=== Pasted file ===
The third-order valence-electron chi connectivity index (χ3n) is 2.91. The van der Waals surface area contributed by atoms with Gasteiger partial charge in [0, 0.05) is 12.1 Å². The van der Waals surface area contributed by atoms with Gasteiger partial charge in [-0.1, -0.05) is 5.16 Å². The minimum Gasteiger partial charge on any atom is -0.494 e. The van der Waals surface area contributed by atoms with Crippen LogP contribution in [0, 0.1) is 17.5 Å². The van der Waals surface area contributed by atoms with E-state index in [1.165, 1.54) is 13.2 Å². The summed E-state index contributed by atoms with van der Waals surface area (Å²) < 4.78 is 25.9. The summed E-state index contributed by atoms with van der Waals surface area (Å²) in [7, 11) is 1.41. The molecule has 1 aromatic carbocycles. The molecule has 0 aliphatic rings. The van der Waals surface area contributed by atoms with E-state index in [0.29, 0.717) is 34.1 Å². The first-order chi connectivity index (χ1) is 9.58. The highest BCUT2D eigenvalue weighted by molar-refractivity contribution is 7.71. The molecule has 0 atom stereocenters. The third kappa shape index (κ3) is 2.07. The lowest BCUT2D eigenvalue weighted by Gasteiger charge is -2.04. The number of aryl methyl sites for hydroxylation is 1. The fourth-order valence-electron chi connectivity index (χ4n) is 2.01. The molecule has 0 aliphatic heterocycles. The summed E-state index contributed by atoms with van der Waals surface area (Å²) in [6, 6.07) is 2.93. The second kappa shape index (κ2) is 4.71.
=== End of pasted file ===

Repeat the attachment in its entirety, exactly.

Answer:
The third-order valence-electron chi connectivity index (χ3n) is 2.91. The van der Waals surface area contributed by atoms with Gasteiger partial charge in [0, 0.05) is 12.1 Å². The van der Waals surface area contributed by atoms with Gasteiger partial charge in [-0.1, -0.05) is 5.16 Å². The minimum Gasteiger partial charge on any atom is -0.494 e. The van der Waals surface area contributed by atoms with Crippen LogP contribution in [0, 0.1) is 17.5 Å². The van der Waals surface area contributed by atoms with E-state index in [1.165, 1.54) is 13.2 Å². The summed E-state index contributed by atoms with van der Waals surface area (Å²) < 4.78 is 25.9. The summed E-state index contributed by atoms with van der Waals surface area (Å²) in [7, 11) is 1.41. The molecule has 1 aromatic carbocycles. The molecule has 0 aliphatic rings. The van der Waals surface area contributed by atoms with E-state index in [0.29, 0.717) is 34.1 Å². The first-order chi connectivity index (χ1) is 9.58. The highest BCUT2D eigenvalue weighted by molar-refractivity contribution is 7.71. The molecule has 0 atom stereocenters. The third kappa shape index (κ3) is 2.07. The lowest BCUT2D eigenvalue weighted by Gasteiger charge is -2.04. The number of aryl methyl sites for hydroxylation is 1. The fourth-order valence-electron chi connectivity index (χ4n) is 2.01. The molecule has 0 aliphatic heterocycles. The summed E-state index contributed by atoms with van der Waals surface area (Å²) in [6, 6.07) is 2.93. The second kappa shape index (κ2) is 4.71.